With a casualness that told her he'd been aware of her presence, the man looked over his shoulder at her and she was able to identify him. Creed Blackwood.
Maia had never worked with him — she'd never even talked to him — but everyone knew who he was.
Blackwood's reputation for being cold and lethal was well known, but if they'd met last year, Maia would have been prepared to like him. He'd been one of her sister's closest friends, but something had happened to change that. Ryne had refused to say what, but she was loyal to a fault, and if she was on the outs with this man, he'd been the one to cause it.
"What the hell are you doing in my house?" Maia demanded, irritated that he hadn't bothered to offer any excuses for his intrusion.
"It's about time you got here," he complained, and she tightened her grip on the pepper mill.
"If you don't like waiting, don't show up uninvited."
Blackwood clicked off the TV, tossed the remote on the couch, and got to his feet. For an instant, she thought he seemed unsteady, but as she tipped her head back to hold his gaze, she decided she'd been mistaken.
He had a jacket on. It was hot outside, unbearably humid, and her AC wasn't set that low. His banged-up tennis shoes should have been thrown out months ago and the faded blue jeans that hugged his muscular thighs were so worn, they were white in a few interesting places. When she realized where she was staring, Maia hurriedly lifted her gaze.
With her height, she rarely had to look up to meet a man's eyes, but he was taller by about half a foot. She didn't like it. She didn't like his looks either. He was gorgeous — too gorgeous — and she didn't trust that, not after —
Maia cut off that thought and studied the man before her, trying to find a flaw. His face was sculpted perfection — high cheekbones, full lips, and a chin with a bit of a cleft in it. His black hair was longer than hers — shoulder length and slightly wavy — and it made her itch to run her fingers through it. Even the dark stubble on his chin added to his good looks. He didn't say a word, merely stared at her. Uncomfortable with the fevered intensity in his dark brown eyes, she asked, "What kind of idiot wears a leather jacket in August?"
"Troubleshooters are usually more welcoming to their brothers-in-arms."
"I'm not a troubleshooter." Not anymore, and that made her heart clench. He knew this — there wasn't a Gineal alive who was unaware that Maia Frasier had ceded her powers seven years ago. "Why are you here?" she repeated.
For a moment, Maia thought he was going to deliberately misunderstand her question, but instead he said, "I need a place to stay."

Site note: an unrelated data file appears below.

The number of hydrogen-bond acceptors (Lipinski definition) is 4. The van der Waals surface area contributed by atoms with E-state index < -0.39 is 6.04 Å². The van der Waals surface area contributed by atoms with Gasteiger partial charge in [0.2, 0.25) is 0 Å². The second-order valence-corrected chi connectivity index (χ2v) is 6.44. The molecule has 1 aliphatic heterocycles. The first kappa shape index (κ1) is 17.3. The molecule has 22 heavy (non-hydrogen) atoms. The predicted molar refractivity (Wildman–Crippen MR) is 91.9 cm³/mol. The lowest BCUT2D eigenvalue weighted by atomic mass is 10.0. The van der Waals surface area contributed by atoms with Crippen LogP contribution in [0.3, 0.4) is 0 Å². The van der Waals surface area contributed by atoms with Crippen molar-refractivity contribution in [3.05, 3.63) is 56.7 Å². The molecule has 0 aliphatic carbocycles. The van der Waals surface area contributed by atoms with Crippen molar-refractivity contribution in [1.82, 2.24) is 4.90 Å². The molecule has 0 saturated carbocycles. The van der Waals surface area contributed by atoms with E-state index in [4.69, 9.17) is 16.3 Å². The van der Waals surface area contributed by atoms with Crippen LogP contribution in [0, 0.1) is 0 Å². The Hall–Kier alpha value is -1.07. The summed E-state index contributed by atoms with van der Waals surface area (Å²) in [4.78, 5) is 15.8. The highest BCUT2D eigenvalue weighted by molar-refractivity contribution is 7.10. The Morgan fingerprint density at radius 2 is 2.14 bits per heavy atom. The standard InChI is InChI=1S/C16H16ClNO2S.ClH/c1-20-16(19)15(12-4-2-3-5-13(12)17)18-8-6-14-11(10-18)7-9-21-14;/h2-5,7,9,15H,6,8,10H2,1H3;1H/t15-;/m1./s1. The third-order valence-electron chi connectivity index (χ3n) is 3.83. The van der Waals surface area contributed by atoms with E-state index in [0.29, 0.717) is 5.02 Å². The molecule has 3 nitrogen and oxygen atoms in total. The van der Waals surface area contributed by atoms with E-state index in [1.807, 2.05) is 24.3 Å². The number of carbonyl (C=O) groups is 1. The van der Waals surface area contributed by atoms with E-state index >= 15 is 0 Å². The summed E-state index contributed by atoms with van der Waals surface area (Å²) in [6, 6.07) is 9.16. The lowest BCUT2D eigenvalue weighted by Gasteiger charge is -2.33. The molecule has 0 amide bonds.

She immediately became suspicious. Troubleshooters followed protocols, and this was Ryne's territory. "Why didn't you check in with my sister?"
Blackwood shifted, planting his weight evenly on both feet. "What makes you think I haven't?"
"You're a visiting enforcer and the custom is that she offer lodging and assistance if you need it." Maia stared hard at him, daring him to lie. No one was more likely to follow the rules than Ryne.
"I plan to tell her I'm here."
His candor threw her off stride, but she regrouped quickly. "The code says you announce your presence upon arrival, not on your way out of town. Or are you afraid that you'll have to deal with Ryne's anger over what you did to hurt her?"
"That's part of it."
His admission stunned her; it was the last thing she'd expected. "And the rest?"
He didn't say anything for a long moment, then one side of his mouth quirked up. "Summers doesn't like me."
Now that Maia believed. Deke Summers was Ryne's fiancé, and if gossip among the troubleshooters could be trusted, Blackwood had been interested in Ryne himself. Despite talking to him for all of two minutes, Maia could tell Creed didn't back away from a challenge. Neither did Deke. Add a highly pissed off Ryne to the mix and things could go to hell fast.
Still, she didn't think a little thing like turmoil would stop him, so what was the real story?
Sweat dampened his forehead, his hair, and she watched a bead roll past his temple. "Take your jacket off before you pass out."
Something was going on. Did Creed look pale beneath his dark tan? All she needed was a Gineal troubleshooter with some exotic fever infecting her. He might be able to contact a healer and be back on his feet in no time, but she'd have to deal with her HMO.
"If you need someplace to sleep and are too cowardly to face Ryne, go find a hotel," Maia ordered. She couldn't allow herself to worry about him.